Feeling at Home among Foreigners in a foreign Country – 12 Jun 11


At my German friend’s home, I met again his wife and his son, the jolly 5-year-old boy whom I had met with him on the plane and then on Mallorca, too. In the next days I again made several new experiences.

As he had told me on our flight to Mallorca, my friend was a doctor and psychotherapist. He took me to his praxis in the town of Lüneburg, where he worked, and showed me around. We went shopping together and I cooked Indian food in their kitchen.

He had invited some friends to come by so that they could get to know me and I could get to know them. I showed them some yoga in his living room and they tried to do along with me. Of course they had fun copying me but also just enjoyed watching me. Everybody enjoyed the time very much and they were curious about me. I was just as curious about them.

It was really a very new experience for me. It was actually the first time that I lived with a foreigner in one house. The first time I was together for a long time with someone who was not from my country, not from my culture and who did not speak my language. In Itzehoe I had been with my Indian friend and also on Mallorca, in London and in Thailand I had been with Indian families, surrounded by people who came from India, had their roots there, spoke and understood Hindi and understood who I was.

I had got in contact with westerners before, too. Getting in contact is however something fully different than actually living together with them. I got to know about the food habits in Germany, about the living style and many small things which just belong to the way how life works there differently than in India.

Another difference living in a western family was how they saw me. My new friend was not a religious person. Wherever I had been before, people had been religious and respected me as a holy person. Of course, in London it had been a little bit more relaxed and more close but now I felt really just like among friends. There was curiosity and a respect for what the other one has experienced but not the awe that had started making me feel a bit uncomfortable.

So we did not know too much about each other’s culture but nevertheless he and his wife were brave enough to host me and I was brave enough to be their guest. It was the house of a foreigner but their love gave me the feeling of being at home. We did many things together and got to know each other better. I realized that he might not be a religious person but a very spiritual man. This is how we found out that we both liked to meditate and spent some time in meditation together.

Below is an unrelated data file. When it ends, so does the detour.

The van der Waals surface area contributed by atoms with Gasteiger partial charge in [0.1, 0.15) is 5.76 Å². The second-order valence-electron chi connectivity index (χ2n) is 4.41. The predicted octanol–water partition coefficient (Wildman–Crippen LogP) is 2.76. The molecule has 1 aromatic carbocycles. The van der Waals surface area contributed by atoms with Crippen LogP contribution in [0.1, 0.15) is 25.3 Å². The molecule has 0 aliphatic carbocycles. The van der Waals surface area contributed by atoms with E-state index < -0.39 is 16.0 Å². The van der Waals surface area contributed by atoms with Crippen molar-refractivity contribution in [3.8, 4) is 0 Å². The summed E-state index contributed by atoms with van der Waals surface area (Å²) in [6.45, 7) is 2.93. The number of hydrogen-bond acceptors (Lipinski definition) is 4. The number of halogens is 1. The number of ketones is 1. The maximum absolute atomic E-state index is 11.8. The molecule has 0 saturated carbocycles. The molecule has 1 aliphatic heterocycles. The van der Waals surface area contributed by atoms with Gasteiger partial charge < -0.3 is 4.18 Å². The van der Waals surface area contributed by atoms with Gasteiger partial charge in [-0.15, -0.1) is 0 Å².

5 Replies to “Feeling at Home among Foreigners in a foreign Country – 12 Jun 11”

  1. How exciting this time must have been to you! A new country, a new place, new people and a fully different atmosphere! I love such situations. I would love to experience such a situation some time in your Ashram, too. Maybe next year?

  2. It was very nice to hear about your experiences at Lueneburg. You are correct. I can understand that it sometimes feels strange to live with unknown people. Unknown in the sense, unknown about their culture, beliefs and attitude. May be sometimes it can miss lead to miss understandings and land up with bitter arrogance too.Anyways I too experienced the same while I was in United States. It was very difficult, rather extremely difficult to find people having same thinking as me. To find folks having same attitude like me. To find someone who could enjoy and love having conversations with me. To find people who were calm, gentle, humble, and affectionate. Those who would not be addicted to bitter addictions of alcohol, tobacco, sex and many others. Those who had a balanced personality without anger, hatred and frustrations. Someone who was open spiritually rather than being an orthodox, superstitious and religious.
    It is quite true that enjoyment is possible only when philosophical ideas match. Only when two people can have belief in principles to achieve humble objective, or purpose of life. Thus, it was very difficult for me to live in United States.
    After reading your letters, I am very much impressed, to realize that there are many more better places other than US where in I can find my livelihood. It is very important for me to be with loved ones who can understand philosophically.
    I encourage, and also make a humble request to write more about people and places and their views. This would be an incredible help for me to decide where to move, to earn my humble livelihood.

  3. i like it somehow. being in unfamiliar surroundings. though i haven’t done it in a different country, i did stay with a family once in goa; a family i didn’t know. ah yes, and once i went for this trip with a completely different team. 18 people who were complete strangers. and both these times, and also a couple of other times, i ended up making great friends. the family in goa was so warm and so accommodating, we (me and my daughter) didn’t feel like we were strangers in their pretty, little village. i think it depends a lot of the environment you find yourself in; the people. how inviting, accommodating and tolerant they are.
    manoj, as compared to the US, i think many countries in europe are a better option. people-wise, environment-wise, culture-wise. i could be wrong, but that has been my impression.

  4. Thank you, Manoj for your comment. Sorry to hear about your experience in the USA. I had a great experience most of the time. It was wonderful for me to be with them. Much Love

  5. Yes Jagdeep, me too, I always enjoyed this kind of situations and still do. And it’s true, you make lots of friends and learn new things. And I also found Europe is much better in comparison to the USA, although I enjoyed my time there, too. Thank you for your comment and much Love